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Saturday, October 04, 2008


Sent to BBC, ITV, STV, Channel 4, Channel 5

"If you are looking for popular & inexpensive programming may I suggest that you produce a regular series of debates on political subjects. A formal 1 hour debate is a well established format & should be even cheaper to produce than the relatively popular Any Questions format, It would fulfil the public service remit.

If subjects on which there is genuine popular political interest were to be selected & a genuine debate between really differing viewpoints were to be permitted a very large audience could be almost guaranteed, for its time slot.

There are many possible subjects but I would suggest:

Global Warming, future energy (the BBC did do one a couple of years ago but chose to have it between 2 people who wanted more windmills & 2 who wanted nothing but windmillery which spoiled it), the Iraq war, the death penalty, EU membership, Scottish independence, raising or lowering taxes, immigration, corporation tax & growth, the smoking ban.

It would be possible to have voting either by people phoning in or by you contacting 100 of the members of the public you are already using for viewer assessments.

I am sure this would have the effect of reducing political apathy. It would be cynical to suggest that is why it has not been done decades ago."

The point here is that the "presenter" media culture acts as a filter to political debate ensuring that (A) new ideas just don't get debated & perhaps even more insidiously (B) anything discussed does get boiled down to a one phrase soundbite. Serious politics cannot be done like that & the effects are evident everywhere. A one hour debate is a very well developed format & would fit TV extremely well.

Before the round takes place, the teams are designated as either the Affirmative or the Negative. The two teams are then given three topics from which to choose. The Affirmative is given first strike which means that they remove one of the topics from the list. The Negative then is left with two topics to choose from, and will choose which topic they wish to argue by again using their strike and removing the topic they do not wish to talk on. The two teams will then have fifteen minutes to formulate the case they wish to present. At the end of the fifteen minutes the teams reconvene and begin the debate.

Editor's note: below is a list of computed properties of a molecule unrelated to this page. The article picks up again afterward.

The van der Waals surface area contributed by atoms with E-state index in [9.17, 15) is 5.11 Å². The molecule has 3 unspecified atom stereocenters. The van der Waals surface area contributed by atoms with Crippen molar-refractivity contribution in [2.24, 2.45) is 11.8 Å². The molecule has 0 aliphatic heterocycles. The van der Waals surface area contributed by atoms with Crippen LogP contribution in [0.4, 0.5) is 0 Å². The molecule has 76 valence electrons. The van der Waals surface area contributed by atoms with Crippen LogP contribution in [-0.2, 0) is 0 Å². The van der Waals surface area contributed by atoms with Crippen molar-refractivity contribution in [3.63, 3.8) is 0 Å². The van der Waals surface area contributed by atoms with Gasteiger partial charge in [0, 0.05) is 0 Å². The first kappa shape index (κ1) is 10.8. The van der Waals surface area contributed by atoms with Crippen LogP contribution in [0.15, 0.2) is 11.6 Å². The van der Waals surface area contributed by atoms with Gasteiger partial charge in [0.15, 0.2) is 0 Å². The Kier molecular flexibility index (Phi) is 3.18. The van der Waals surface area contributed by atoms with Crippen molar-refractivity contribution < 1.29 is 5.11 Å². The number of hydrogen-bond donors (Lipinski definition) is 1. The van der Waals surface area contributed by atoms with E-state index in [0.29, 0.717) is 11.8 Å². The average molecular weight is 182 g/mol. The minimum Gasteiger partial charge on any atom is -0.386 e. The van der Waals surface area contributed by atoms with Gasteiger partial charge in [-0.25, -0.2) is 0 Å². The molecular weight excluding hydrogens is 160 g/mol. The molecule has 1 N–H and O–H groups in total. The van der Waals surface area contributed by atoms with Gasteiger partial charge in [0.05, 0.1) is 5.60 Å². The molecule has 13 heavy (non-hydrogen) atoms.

Leader Affirmative: 7 minutes

Leader Negation: 8 minutes

Member Affirmative: 8 minutes

Member Negation : 8 minutes

Leader Negation Rebuttal: 4 minutes

Leader Affirmative Rebuttal: 5 minutes

Maybe time for a couple of public questions or judge's comments. A phone in viewer vote could also be done & broadcast later like lottery results or Crimewatch. Seeing how phone ins work for Big Brother this would be likely to make the programme production cost hegative. While a moderator is required their role is formal & would not require a "celebrity presenter" to interpret for us hoi polloi. A very inexpensive form of TV more real than the increasingly highly staged "reality TV" & at least to me, far more interesting. I am quite certain that it would get a far higher audience per buck than most UK TV which indeed raises the suspicion that it would have the effect of reducing political apathy & that is why it has not been done decades ago

Channel 5 sent a friendly if unsubstantive reply. ITV sent an acknowledgement. The BBC & C4 who are both officially supposed to be "public service broadcasters" didn't even acknowledge which tends to reinforce my suspicion. A couple of years ago BBC Scotland did indeed broadcast a debate entitled Scotland's Energy Future. They chose 2 speakers in favour of more windmills & 2 in favour of nothing but windmillery which gives a fair example of how the BBC censor real political debate.

Have also mentioned this on John Redwood's blog.

I wanted to email this to you but you don't have an email listed. The free marketeers here in the US were able to get language inserted into the 2000 housing act requiring that the Federal department of Housing and Urban Development establish a research center studying how much of the price of a house is derived from regulations. This research center is called the Regulatory Barriers Clearinghouse. Here is the wikipage for the clearinghouse, there is a link to it on the wikipage.
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